A work crew is digging a pipeline. The cross section of the trench is in the shape of the parabola $y = x^2$. The pipe has a circular cross section. If the pipe is too large, then the pipe will not lay on the bottom of the trench.

(a) What is the radius of the largest pipe that will lay on the bottom of the trench?

(b) If the radius of the pipe is $3$ and the trench is in the shape of $y=ax^2$, then what is the largest value of $a$ that will make the pipe lay in the bottom of the trench?

Any tips for starting points on how to solve this problem?

  • 1
    $\begingroup$ Drawing a diagram is always a good start. $\endgroup$ – barrycarter Apr 2 '16 at 0:35
  • $\begingroup$ typo? largest value of $a$ that will lay in... $\endgroup$ – Narasimham Apr 2 '16 at 1:12

(a) The trench cross-section has the equation $y=x^2$. By symmetry, the circular pipe cross-section that lies at the bottom of the trench will have its center on the $y$-axis. To reach the bottom of the trench, if the radius of the circle is $r$ then the center must be at the point $(0,r)$. You can figure out the equation for the circle from that information.

For the pipe to "lay at the bottom of the trench" there must be exactly one intersection between the two curves $y=x^2$ and the circle, namely at the origin. If there are more intersections, the pipe will not fall all the way to the bottom.

So find the intersections between the two curves, and find which values of $r$ will allow exactly one intersection. The largest such value is your desired pipe radius.

(b) Use the same idea. Find the equation for the circle of radius $3$ centered at $(0,3)$ and find the intersections with $y=ax^2$. Then find the largest value of $a$ that allows exactly one intersection.

There are other ways to solve this problem, such as using calculus to find the curvature of the parabola at its bottom. The method I gave above is suitable for pre-calculus, which is your tag for the problem.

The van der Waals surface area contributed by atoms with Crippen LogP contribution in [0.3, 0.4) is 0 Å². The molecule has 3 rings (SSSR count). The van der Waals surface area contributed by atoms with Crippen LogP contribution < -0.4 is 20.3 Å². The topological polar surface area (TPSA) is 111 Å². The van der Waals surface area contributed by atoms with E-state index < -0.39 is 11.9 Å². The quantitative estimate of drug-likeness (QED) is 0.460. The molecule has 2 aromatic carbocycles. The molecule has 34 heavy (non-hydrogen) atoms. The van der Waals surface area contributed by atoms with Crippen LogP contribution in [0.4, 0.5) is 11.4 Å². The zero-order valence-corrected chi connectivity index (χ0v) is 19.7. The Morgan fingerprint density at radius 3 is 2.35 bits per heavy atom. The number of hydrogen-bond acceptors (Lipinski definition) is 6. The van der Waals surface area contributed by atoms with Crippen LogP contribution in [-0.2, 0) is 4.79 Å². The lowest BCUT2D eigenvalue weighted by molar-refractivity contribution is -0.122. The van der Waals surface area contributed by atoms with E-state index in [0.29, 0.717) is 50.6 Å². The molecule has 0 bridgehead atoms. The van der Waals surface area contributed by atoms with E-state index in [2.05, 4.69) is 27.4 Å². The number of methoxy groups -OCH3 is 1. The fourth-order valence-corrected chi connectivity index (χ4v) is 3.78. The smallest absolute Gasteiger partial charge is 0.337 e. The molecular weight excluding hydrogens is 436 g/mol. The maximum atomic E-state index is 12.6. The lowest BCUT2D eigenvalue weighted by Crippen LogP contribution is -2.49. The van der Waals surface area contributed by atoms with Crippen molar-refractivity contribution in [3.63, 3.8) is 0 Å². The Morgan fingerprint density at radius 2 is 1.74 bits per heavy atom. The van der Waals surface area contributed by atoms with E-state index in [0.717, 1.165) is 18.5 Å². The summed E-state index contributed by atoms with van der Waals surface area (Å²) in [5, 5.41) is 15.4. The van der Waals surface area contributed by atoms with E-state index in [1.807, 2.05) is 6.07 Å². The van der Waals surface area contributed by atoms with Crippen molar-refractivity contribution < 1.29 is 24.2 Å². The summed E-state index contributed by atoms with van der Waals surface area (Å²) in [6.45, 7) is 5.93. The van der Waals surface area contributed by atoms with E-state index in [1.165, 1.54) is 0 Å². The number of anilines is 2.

• $\begingroup$ Analyzing curvature at the bottom of the parabola is not sufficient, by itself (see my comment to he answer from @Narasimham). Your argument about number of intersections is the correct one, I think. $\endgroup$ – bubba Apr 2 '16 at 1:58
  • $\begingroup$ @bubba: I left out one detail, which is to make sure that (for the found value of $r$) the circle, when translated straight up, has no intersections with the parabola. That is true for this problem, and I thought that was a little too picky for this level. $\endgroup$ – Rory Daulton Apr 2 '16 at 10:11
  • $\begingroup$ I think your answer is fine, except for your statement that the problem can also be solved by finding the curvature at the bottom of the ditch. That's true for a parabolic ditch, but it's not true in general, and it would take some work to figure out what special properties of the parabola are relevant. $\endgroup$ – bubba Apr 2 '16 at 10:19

Standard equation of parabola

$$ y= \frac{x^2 }{2 R} \; ,\frac{y''}{(1+y'^2)^{3/2}} =1/R$$ is the curvature that should be made to match. ( The slope at bottom $y'$ vanishes), i.e., reciprocal of radius

First case

$$ 2 R = 1;\, R =\frac12 $$

Second case is general

comparing the coefficients, general formula $y = \dfrac{x^2}{1/a} $

$$ 1/a = 2\, R ; \, a = \frac{1}{2R} = \frac16. $$

  • $\begingroup$ Why does equal curvature ensure that the pipe will fit? What if the curve describing the ditch had zero curvature at its bottom (like $y = x^4$)? By your argument, any pipe would fit, no matter how large it's radius, and this is obviously not true. $\endgroup$ – bubba Apr 2 '16 at 1:55
  • $\begingroup$ The OP defines trench as parabolically shaped. $\endgroup$ – Narasimham Apr 2 '16 at 10:19
  • $\begingroup$ Yes, and you must have made use of some special property of this particular parabolic shape somewhere in your argument, because you're argument doesn't work, in general. Do you know what property you used, and where? $\endgroup$ – bubba Apr 2 '16 at 10:58
  • $\begingroup$ I like the use of the second derivative in a pre-calculus problem :) $\endgroup$ – barrycarter Apr 2 '16 at 16:54
  • $\begingroup$ :), his question related to shapes reachable with elementary differentiation. When he tagged conic sections, circles i assumed he would have had some basic knowledge of calculus...Otherwise he should straight have asked for trench width, pipe radius relation. $\endgroup$ – Narasimham Apr 2 '16 at 18:49

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